December 7, 2016
Traditional methods of creditworthiness assessment can’t do much for the groups of the population that don't fit the scheme. As a result, inclusive initiatives by financial institutions will always hit a wall of unstretchable rules and criteria. Meanwhile, a fairly large part of the global community struggles to access financial services – there are ~2 billion financially excluded people and ~1.5 billion of those who cannot prove their identity.
Financial exclusion for those individuals is not always rooted in the lack of physical access to a developed formal financial system, but in the framework used to assess one's creditworthiness by the established system. To take on a challenge of expanding access to financial services for underprivileged, the startup community around the world took on a task of developing an alternative framework, better fitting livelihood conditions of square pegs in round holes.
As Consumer Financial Protection Bureau (CFPB) Director Richard Cordray noted, A limited credit history can create real barriers for consumers looking to access the credit that is often so essential to meaningful opportunity – to get an education, start a business, or buy a house. Further, some of the most economically vulnerable consumers are more likely to be credit invisible.
An alternative framework includes the use of alternative sources of data in order to profile a potential customer – Web search history, phone usage, social media and more. Mike Mondelli, SVP of TransUnion Alternative Data Services, also listed property, tax, deed records, checking and debit account management, payday lending information, address stability and club subscriptions being among the sources for alternative data. As he emphasized, These alternative data sources have proven to accurately score more than 90% of applicants who otherwise would be returned as no-hit or thin-file by traditional models.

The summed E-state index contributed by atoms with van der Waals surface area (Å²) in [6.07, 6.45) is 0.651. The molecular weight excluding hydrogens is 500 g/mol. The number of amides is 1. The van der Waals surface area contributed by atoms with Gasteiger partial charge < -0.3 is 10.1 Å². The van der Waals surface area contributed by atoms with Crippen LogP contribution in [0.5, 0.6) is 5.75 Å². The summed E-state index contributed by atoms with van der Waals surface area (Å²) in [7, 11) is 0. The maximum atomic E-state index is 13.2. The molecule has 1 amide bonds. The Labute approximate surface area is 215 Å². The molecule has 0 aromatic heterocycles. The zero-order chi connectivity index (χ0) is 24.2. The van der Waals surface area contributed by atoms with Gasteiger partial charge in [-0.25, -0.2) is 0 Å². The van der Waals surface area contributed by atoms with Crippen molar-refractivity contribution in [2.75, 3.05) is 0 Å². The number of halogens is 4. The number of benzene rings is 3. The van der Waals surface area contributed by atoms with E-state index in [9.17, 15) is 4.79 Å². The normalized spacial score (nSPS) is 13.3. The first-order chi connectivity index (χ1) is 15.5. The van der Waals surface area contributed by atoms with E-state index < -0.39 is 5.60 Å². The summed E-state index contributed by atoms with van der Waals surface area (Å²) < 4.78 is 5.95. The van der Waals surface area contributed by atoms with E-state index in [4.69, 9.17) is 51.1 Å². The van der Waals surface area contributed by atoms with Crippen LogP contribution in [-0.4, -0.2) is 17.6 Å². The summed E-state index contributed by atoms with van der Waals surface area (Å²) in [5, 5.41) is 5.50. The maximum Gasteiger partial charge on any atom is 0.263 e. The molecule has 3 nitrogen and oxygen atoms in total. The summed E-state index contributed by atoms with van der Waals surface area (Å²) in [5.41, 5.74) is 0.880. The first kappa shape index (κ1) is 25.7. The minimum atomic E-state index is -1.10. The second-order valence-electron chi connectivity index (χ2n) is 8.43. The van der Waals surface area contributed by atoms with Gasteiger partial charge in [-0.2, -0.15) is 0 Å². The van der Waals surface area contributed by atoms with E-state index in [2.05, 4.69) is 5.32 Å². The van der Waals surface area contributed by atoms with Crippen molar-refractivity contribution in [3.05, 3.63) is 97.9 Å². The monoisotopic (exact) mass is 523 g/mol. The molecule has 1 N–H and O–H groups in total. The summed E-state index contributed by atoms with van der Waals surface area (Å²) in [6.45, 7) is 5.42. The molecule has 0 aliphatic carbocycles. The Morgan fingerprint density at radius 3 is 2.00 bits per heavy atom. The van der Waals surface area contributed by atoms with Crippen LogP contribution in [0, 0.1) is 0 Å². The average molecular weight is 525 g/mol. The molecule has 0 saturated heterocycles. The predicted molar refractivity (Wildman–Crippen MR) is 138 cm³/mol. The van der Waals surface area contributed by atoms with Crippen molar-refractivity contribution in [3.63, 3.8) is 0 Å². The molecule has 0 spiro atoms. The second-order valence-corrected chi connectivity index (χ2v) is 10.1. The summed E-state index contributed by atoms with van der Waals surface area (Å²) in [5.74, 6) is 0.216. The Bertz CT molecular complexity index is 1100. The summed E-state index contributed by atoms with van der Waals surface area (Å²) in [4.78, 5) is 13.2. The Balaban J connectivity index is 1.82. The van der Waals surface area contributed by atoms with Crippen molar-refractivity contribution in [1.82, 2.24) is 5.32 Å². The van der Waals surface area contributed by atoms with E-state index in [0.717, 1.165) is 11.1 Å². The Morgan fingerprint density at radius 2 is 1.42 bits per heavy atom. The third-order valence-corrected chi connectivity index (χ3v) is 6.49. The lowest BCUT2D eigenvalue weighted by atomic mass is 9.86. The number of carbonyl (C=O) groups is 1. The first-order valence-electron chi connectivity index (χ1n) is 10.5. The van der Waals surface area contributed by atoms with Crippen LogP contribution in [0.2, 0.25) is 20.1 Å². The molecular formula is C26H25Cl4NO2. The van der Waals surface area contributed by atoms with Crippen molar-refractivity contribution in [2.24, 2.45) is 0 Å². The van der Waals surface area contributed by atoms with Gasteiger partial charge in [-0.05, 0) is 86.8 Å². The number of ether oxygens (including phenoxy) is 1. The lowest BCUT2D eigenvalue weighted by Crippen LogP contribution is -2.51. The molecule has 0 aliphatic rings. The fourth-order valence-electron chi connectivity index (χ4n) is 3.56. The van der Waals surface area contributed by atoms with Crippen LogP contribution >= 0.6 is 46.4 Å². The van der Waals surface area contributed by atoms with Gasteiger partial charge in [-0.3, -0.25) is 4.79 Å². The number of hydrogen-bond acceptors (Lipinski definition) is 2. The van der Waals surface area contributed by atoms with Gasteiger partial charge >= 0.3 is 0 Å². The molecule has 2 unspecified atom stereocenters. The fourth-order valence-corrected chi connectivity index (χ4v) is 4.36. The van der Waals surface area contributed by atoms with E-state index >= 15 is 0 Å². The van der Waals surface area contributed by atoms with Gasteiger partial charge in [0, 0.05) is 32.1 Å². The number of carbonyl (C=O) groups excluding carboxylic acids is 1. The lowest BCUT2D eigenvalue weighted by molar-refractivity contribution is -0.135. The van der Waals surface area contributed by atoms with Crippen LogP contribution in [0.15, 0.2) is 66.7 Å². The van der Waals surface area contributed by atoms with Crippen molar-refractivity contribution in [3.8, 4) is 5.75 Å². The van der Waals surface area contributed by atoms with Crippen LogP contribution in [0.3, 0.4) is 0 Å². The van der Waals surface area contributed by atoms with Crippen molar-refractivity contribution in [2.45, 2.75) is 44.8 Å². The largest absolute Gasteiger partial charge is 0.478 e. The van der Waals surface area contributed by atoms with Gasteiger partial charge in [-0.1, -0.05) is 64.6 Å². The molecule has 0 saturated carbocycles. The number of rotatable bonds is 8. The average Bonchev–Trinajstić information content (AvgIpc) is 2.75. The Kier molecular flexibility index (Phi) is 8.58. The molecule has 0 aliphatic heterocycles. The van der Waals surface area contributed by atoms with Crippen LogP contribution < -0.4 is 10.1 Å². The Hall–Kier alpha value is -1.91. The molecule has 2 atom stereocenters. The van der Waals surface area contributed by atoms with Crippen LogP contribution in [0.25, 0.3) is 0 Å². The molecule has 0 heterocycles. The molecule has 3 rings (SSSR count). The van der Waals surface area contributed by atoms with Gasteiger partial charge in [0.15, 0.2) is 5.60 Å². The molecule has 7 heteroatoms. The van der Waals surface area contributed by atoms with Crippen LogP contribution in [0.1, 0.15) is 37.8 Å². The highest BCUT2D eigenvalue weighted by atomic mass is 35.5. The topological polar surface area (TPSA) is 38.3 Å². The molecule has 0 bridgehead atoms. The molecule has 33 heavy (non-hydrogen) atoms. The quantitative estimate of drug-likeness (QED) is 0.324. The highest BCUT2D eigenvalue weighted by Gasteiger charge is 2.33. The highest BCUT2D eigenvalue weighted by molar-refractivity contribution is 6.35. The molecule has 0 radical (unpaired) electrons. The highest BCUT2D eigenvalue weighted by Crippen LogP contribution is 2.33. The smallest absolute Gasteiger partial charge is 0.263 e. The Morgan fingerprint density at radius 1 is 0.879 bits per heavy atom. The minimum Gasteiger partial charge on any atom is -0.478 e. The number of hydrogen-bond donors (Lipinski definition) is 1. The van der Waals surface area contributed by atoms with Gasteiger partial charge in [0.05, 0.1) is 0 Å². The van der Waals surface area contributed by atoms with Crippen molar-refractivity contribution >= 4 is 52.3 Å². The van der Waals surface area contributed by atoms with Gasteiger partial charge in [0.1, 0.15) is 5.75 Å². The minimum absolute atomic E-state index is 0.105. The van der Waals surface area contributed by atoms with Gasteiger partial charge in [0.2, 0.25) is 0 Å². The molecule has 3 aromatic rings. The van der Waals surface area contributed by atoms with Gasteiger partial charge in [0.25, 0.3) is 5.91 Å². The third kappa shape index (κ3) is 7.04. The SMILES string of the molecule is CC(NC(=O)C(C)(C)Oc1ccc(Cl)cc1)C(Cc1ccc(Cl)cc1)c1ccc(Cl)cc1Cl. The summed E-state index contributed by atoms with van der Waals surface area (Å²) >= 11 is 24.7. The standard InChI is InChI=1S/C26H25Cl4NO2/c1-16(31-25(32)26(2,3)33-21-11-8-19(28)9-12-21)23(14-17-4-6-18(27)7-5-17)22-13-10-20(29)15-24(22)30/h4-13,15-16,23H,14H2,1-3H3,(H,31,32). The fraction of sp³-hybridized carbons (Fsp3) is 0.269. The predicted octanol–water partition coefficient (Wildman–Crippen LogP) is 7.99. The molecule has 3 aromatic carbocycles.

Alternative data provides a better lens with which to evaluate all consumers, giving lenders who can score them a competitive advantage, he added.
While the use of appropriate alternative data (or smart data) is certainly an interesting and inclusive concept, the reality of financial system is always more complex and requires a meticulous assessment of implications that the use of such data leads to. The Federal Government paid special attention to the use of alternative data for underwriting procedures in a speech by Governor Lael Brainard, published last week.
While the government recognizes that nontraditional data may have the potential to help evaluate consumers who lack credit histories, some data may raise consumer protection concerns.
Nontraditional data, such as the level of education and social media usage, may not necessarily have a broadly agreed upon or empirically established nexus with creditworthiness and may be correlated with characteristics protected by fair lending laws. To the extent that the use of this type of data could result in unfairly disadvantaging some groups of consumers, it requires careful review to ensure legal compliance, Brainard noted.
Moreover, alternative data is subject to significant alteration of opportunities as it can be affected by fraudulent activities. With phone usage records, for example, the problem of cramming can potentially lead to downgraded scoring if a person is unable to detect malicious charges by various services leading to increased billing.
Utility payments are not a perfect alternative data source either – seasonal spikes in energy consumption in some regions can make a significant difference in a financial standing of low-income groups of population, playing their scores in disadvantageous ways.
However imperfect traditional creditworthiness assessment framework may be, it can't be criticized for the lack of transparency. FICO score, for one, has been molded to components and every scored individual can understand what criteria affect their score.